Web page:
The “decimalization” of stock trading, mandated by the Securities and Exchange Commission (SEC) provides for stock quotes in dollars and cents rather than in fractions of a dollar (e.g. 1/8, 1/16). Decimal-based trading was fully implemented on NASDAQ on April 9 , and on the NYSE in January .
According to the Wall Street Journal, traders say the proposed commission system would address the revenue drain that decimals could cause them, while at the same time clearly identifying commission costs for investors, rather than burying costs as the previous system did.
NASDAQ and SEC officials are said to be receptive to the possible change.
Wall Street trading firms previously made money by trading NASDAQ stocks for institutional clients on a “net basis” ? where traders kept part of the “spread” – the gap between the best buy- and sell-order prices. According to the article, prior to the decimal conversion, most trades involved a minimum spread size of 1/16, or six cents. The trader’s fee, imbedded in that spread, was typically three cents, according to the report.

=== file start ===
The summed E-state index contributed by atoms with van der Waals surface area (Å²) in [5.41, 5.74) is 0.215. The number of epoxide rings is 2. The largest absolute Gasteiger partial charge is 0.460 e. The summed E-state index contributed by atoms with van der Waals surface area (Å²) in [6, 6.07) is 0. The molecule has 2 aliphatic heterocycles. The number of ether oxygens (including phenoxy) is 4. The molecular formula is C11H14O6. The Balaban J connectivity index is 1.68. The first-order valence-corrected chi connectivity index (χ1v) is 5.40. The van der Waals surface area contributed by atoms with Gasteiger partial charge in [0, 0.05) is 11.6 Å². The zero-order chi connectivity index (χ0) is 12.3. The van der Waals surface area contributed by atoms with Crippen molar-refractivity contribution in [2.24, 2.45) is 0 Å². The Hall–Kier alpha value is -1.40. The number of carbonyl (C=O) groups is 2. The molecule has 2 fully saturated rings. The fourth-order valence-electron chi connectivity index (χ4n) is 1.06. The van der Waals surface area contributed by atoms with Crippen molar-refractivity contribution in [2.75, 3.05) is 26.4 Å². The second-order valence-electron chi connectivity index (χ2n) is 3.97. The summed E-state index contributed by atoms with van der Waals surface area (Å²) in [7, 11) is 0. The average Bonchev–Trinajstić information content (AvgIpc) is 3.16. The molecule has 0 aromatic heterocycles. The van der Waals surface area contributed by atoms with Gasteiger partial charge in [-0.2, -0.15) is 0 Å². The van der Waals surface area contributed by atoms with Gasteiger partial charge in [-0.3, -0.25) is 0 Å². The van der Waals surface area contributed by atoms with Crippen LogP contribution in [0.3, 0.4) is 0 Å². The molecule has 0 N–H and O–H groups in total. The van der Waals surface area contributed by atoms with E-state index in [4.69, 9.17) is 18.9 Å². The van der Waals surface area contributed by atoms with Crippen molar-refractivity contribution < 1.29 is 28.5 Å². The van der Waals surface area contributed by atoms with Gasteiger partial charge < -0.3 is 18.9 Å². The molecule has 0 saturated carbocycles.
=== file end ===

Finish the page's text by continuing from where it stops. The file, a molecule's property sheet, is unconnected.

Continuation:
Since the conversion to decimals, spread sizes have shrunk to three cents or, in some cases, one cent or two cents ? cutting trader commission in half ? or more.
Switching to an agency-based system with a fixed commission fee is viewed by many as a win-win situation, setting traders up as a true middleman between buyer/seller. In the traditional practice, “market maker” traders risk their own money to make buy and sell orders match.
Brokers that operate on the New York Stock Exchange (NYSE) have been largely unaffected by the change, since those brokers have always operated on a fixed-commission basis.
What Goes Around
Commissions aren’t the only problem areas for traders, however. Reduced fees have also crimped the current system where trading firms pay fees to brokerage firms in exchange for sending trading firms orders to be executed.
Earlier this year the New York Stock Exchange (NYSE) said it was planning to ask the SEC to consider allowing trades in nickel increments, rather than pennies ( NYSE Pushing for Nickelization ). That request was an attempt to head off traders who were “stepping in front” of large institutional trades.
The NYSE and NASDAQ have until November to propose decimal-trading related issues and recommendations to the SEC.
– Nevin Adams email@example.com